Dean headed to Los Angeles, and in 1999 started at Lost Planet, eventually moving up to assist Corwin, who in addition to his notable commercial work has cut several high-profile features, including The Legend of Bagger Vance and Nixon. With hindsight, assisting Corwin was an invaluable experience, says Dean. "It was one those things, that when you're in the middle of it, you don't even understand how valuable it is because you're just so busy all the time," she relates. "It was really good--all the different projects, and the level of work that I was exposed to and a part of was [amazing]. You just can't get that anywhere else." Dean also praises Corwin's viewpoint and work ethic, saying it rubbed off on her. "He's not cynical at all," she reports. "He's really in love with what he does, and he treats every project with the same status. He gives a certain amount of energy to everything he does."
Since branching out on her own, Dean has shifted between comedy/dialogue projects and lush montages. Her comedy skills are on display in the Starz spots "Airport" and "Train." The ads for the cable movie channel send-up certain Hollywood conventions. For instance, in "Airport," a guy runs up to a ticket counter, wanting a flight to Baltimore that leaves immediately; upon finding out the ticket will cost over $2,000, he pulls an array of cash and credit cards to pay for the exorbitant fare. The tagline: "Movies make us run after the girl." Alison MacLean of Park Pictures, New York, directed the Starz work, which was out of TBWA/Chiat/Day, San Francisco.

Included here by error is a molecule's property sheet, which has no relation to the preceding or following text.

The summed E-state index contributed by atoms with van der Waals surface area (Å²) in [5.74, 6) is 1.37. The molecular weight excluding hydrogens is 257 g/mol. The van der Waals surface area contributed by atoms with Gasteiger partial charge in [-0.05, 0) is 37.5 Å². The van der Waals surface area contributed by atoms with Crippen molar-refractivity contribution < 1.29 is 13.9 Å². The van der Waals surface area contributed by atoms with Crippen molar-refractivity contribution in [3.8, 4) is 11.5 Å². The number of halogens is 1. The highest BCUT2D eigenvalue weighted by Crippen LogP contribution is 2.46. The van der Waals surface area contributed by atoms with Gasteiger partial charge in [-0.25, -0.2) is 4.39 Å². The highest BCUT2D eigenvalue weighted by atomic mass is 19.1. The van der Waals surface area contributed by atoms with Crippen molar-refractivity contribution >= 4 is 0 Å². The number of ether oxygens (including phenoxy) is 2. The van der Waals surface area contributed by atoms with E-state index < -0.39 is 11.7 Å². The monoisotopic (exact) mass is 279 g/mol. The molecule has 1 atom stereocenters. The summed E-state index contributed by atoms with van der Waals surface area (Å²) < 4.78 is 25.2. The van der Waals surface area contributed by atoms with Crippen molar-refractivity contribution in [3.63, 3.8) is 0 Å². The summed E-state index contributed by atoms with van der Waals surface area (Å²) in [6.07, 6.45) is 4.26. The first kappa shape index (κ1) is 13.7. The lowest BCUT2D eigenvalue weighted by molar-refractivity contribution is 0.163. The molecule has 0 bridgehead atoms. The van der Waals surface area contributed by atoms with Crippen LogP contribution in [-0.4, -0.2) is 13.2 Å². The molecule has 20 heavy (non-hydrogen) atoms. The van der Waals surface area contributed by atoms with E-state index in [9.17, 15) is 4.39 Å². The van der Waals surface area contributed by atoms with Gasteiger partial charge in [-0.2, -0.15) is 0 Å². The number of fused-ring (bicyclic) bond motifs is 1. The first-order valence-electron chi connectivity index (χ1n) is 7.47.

Dean's visual stylings come out on ads like adidas' "Night Practice" from director Kinka Usher of House of Usher and TBWA/Chiat/Day. Set to a drum-heavy score, the spot, which promotes adidas' involvement with Major League Soccer, features young soccer players seemingly pitted against their MLS idols--in actuality, the images are projected onto a garage door. Asked about the two genres, Dean relates that both seem to come naturally to her, although there are some differences. "I think why comedy is so great because there's so many ways to cut things," reports Dean, who hadn't done much in the comedy arena until this year. "When you are with people in the room, some people find one thing funny, while someone else finds something different, that there's so many routes to go. I feel like on montage, you're really playing with imagery, and you a hit a soft spot, and that's where you feel like it's the best."
While Dean remains firmly planted in commercials, she also carves time out for other projects. Aside from The Little Black Dress, Dean cut a short film, Stray, directed by Theresa Wingert, that's currently on the festival circuit, and a music video for John Legend's "So High." She's also mulling over a concert film project that she would work on with Corwin, and while she considers the possibility of doing a feature film, she is wrapping up some Lincoln Mercury spots for Young & Rubicam Detroit, Dearborn, Mich. "Lost Planet is always so supportive," states Dean of working in other areas. "They want to keep you as busy and as involved in as many types of filmmaking as possible."